The Most Iconic Olympic Venues of All-Time

The Most Iconic Olympic Venues of All-Time

Flicking through this fantastic Rio 2016 Venue Guide it’s no doubt that the beach volleyball arena is the iconic venue of this year’s Olympic Games. Nothing says “Brazil” quite like beach volleyball on the Copacabana.

That got us thinking…  What are the most iconic stadiums in Olympic history? In no particular order, here’s our list (scroll down for the Winter Olympics venues):

 

Beijing National Aquatics Center – Beijing 2008

water_cube
The National Aquatics Center, also known as the “Water Cube,” was the Olympics venue for swimming events in 2008.

Despite its nickname, the building is not an actual cube, but a cuboid (a rectangular box). Swimmers at the “Water Cube” broke 25 world records during the 2008 Olympics. After Beijing 2008, the building underwent a 200 million Yuan revamp to turn half of its interior into a water park. It will host the curling events at the 2022 Winter Olympics.

 

Lee Valley VeloPark – London 2012

UK - London 2012 Olympics - Olympic Velodrome landscape
Exterior of the 105m siberian pine Velodrome curved roof during the London 2012 Olympics

Lee Valley VeloPark is a cycling centre on Queen Elizabeth Olympic Park, East London. It features a velodrome and BMX racing track, as well as a one-mile (1.6 km) road course and mountain bike track.

 

National Stadium – Beijing 2008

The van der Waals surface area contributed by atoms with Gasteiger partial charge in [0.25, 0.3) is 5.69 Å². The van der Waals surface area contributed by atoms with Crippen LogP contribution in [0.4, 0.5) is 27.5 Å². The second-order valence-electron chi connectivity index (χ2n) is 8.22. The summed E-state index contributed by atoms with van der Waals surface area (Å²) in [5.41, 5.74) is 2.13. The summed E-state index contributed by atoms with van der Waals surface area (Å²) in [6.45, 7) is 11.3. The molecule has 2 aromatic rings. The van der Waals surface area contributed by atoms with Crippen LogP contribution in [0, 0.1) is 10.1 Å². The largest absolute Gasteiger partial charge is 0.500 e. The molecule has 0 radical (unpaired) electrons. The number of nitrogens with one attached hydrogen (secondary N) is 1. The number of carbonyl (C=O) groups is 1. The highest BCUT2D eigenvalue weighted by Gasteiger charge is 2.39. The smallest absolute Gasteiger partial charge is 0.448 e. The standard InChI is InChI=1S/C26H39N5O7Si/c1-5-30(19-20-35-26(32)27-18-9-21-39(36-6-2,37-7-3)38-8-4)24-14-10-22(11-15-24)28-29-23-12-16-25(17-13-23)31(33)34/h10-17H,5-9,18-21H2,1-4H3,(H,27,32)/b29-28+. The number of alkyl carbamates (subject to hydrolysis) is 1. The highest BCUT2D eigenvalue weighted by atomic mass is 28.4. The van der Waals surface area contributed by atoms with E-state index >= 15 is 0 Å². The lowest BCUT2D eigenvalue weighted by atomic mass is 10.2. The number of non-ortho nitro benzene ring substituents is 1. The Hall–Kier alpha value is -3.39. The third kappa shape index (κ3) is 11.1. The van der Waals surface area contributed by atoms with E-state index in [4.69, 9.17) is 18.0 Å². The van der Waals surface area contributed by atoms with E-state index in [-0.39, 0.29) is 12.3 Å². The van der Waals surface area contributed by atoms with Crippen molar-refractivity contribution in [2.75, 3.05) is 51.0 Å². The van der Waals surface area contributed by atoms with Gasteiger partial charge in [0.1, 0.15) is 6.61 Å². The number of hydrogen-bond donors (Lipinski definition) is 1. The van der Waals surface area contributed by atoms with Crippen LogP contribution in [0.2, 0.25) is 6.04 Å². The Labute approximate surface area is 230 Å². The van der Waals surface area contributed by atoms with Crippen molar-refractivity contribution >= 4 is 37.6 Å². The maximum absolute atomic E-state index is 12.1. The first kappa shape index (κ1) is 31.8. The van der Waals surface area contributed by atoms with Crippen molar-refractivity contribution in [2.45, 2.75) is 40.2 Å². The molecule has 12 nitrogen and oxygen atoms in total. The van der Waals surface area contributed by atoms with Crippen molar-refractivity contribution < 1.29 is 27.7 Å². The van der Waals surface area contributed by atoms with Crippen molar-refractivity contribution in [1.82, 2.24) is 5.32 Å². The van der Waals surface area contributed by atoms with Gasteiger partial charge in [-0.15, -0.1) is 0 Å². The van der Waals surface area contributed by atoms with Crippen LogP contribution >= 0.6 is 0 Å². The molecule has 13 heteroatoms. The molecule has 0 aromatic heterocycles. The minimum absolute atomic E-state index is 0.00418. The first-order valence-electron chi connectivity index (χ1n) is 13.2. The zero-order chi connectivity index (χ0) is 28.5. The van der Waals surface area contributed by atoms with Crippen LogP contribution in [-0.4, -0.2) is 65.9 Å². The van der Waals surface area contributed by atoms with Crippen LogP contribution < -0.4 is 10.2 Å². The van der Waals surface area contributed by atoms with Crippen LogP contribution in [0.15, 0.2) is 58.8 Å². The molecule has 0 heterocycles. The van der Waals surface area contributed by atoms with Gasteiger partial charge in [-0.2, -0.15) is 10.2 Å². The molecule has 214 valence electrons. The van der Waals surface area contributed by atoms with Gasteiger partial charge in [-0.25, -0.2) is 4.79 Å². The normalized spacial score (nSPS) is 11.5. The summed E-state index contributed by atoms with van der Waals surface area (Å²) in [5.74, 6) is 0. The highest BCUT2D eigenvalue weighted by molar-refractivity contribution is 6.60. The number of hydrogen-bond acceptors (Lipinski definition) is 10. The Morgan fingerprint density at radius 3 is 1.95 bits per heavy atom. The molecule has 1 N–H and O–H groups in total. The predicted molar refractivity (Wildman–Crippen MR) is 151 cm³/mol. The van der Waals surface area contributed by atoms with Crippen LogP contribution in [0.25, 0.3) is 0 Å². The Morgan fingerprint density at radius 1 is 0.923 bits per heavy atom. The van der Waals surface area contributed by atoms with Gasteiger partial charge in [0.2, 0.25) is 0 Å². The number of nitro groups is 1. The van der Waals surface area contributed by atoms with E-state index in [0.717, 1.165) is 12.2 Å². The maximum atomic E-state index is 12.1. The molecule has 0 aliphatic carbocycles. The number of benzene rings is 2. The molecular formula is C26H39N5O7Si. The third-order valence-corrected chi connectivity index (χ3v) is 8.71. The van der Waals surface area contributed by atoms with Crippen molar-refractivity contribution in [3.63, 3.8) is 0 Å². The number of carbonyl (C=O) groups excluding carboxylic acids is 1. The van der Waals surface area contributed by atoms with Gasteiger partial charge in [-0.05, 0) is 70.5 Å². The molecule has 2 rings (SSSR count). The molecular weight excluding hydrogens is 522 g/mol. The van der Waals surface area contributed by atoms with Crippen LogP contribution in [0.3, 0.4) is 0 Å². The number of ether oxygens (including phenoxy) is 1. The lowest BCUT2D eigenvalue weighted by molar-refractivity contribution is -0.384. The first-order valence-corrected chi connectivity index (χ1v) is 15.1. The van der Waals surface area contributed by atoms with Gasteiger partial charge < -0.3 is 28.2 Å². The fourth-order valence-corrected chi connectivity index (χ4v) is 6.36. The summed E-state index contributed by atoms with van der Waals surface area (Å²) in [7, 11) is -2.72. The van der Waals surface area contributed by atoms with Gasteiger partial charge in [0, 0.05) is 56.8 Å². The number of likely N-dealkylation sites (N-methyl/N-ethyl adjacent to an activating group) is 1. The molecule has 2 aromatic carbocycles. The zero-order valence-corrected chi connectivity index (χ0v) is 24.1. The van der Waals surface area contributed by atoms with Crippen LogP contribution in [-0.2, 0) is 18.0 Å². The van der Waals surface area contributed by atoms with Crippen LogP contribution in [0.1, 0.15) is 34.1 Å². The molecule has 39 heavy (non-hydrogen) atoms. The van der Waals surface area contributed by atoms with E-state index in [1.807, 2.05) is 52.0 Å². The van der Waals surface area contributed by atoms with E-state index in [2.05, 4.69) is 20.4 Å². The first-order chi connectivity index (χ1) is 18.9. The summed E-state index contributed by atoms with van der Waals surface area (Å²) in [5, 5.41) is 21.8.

Beijing National Stadium-Beijing-2008
Due to the stadium’s external appearance it was nicknamed “The Bird’s Nest”

The stadium was designed for use throughout the 2008 Summer Olympics and Paralympics and will be used again in the 2022 Winter Olympics and Paralympics.

 

Olympic Stadium – Montreal 1976

Montreal Olympic Stadium
The main venue for the 1976 Summer Olympics, the Olympic Stadium is nicknamed “The Big O” in reference to it’s doughnut-shaped roof component

Montreal’s Olympic Stadium is the largest by seating capacity in Canada. It is also known locally as the “The Big Owe” to reference the astronomical cost of the stadium and the 1976 Olympics as a whole. It features a retractable roof, which is opened and closed by cables suspended from the huge 175m tower (neither of which was completed in time for the 1976 Games) – the tallest inclined structure in the world.

 

Yoyogi National Gymnasium – Tokyo 1964

Yoyogi National Gymnasium-Toyko-1964
The gymnasium will also host the handball event at the 2020 Summer Olympics

An architectural icon for its distinctive design, the complex housed swimming and diving events in the 1964 Summer Olympics. The gymnasium is the larger of two arenas built for the Games, both of which were designed by Kenzo Tange and employ similar structural principles and aesthetics. A separate annex was used for the basketball competition at those same games.

 

Central Lenin Stadium – Moscow 1980

Luzhniki Stadium-Moscow-1980
Renamed the Luzhniki Stadium in 1992, the name was derived from the bend of the flood meadow of the Moskva River on which it was built

Formerly the national stadium of the Soviet Union, it was part of the Luzhniki Olympic Complex and is now the national stadium of Russia. It was the chief venue for the 1980 Summer Olympics with a spectator capacity of 103,000 at that time and is set to host the 2018 FIFA World Cup Final.

 

London Aquatics Centre – London 2012

Aquatics Centre-London-2012
After significant modification and removal of the temporary wings the centre opened to the public in March 2014

The centre features two 50-metre swimming pools and a 25-metre diving pool in Queen Elizabeth Olympic Park at Stratford, London. IOC President Jacques Rogge described the Centre as a “masterpiece”.

 

Olympiastadion – Munich 1974

GV of the Olympic Stadium
The tent-like structure of the Olympiapark was designed to mimic the Alps and set a counterpart to the 1936 Games in Berlin